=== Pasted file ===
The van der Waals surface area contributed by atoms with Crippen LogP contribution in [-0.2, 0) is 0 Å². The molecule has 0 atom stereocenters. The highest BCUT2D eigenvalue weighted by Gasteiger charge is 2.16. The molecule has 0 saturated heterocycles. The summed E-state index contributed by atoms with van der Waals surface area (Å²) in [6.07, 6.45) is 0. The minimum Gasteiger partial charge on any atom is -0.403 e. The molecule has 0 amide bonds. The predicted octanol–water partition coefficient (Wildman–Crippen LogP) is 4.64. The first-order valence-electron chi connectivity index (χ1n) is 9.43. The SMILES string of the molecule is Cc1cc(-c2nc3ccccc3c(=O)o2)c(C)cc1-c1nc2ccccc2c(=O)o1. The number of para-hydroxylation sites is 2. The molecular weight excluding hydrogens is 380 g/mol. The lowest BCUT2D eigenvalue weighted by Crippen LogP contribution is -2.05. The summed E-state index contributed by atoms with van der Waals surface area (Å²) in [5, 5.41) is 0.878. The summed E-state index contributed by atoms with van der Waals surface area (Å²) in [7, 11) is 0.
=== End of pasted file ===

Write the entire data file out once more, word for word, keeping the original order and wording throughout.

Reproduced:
The van der Waals surface area contributed by atoms with Crippen LogP contribution in [-0.2, 0) is 0 Å². The molecule has 0 atom stereocenters. The highest BCUT2D eigenvalue weighted by Gasteiger charge is 2.16. The molecule has 0 saturated heterocycles. The summed E-state index contributed by atoms with van der Waals surface area (Å²) in [6.07, 6.45) is 0. The minimum Gasteiger partial charge on any atom is -0.403 e. The molecule has 0 amide bonds. The predicted octanol–water partition coefficient (Wildman–Crippen LogP) is 4.64. The first-order valence-electron chi connectivity index (χ1n) is 9.43. The SMILES string of the molecule is Cc1cc(-c2nc3ccccc3c(=O)o2)c(C)cc1-c1nc2ccccc2c(=O)o1. The number of para-hydroxylation sites is 2. The molecular weight excluding hydrogens is 380 g/mol. The lowest BCUT2D eigenvalue weighted by Crippen LogP contribution is -2.05. The summed E-state index contributed by atoms with van der Waals surface area (Å²) in [5, 5.41) is 0.878. The summed E-state index contributed by atoms with van der Waals surface area (Å²) in [7, 11) is 0.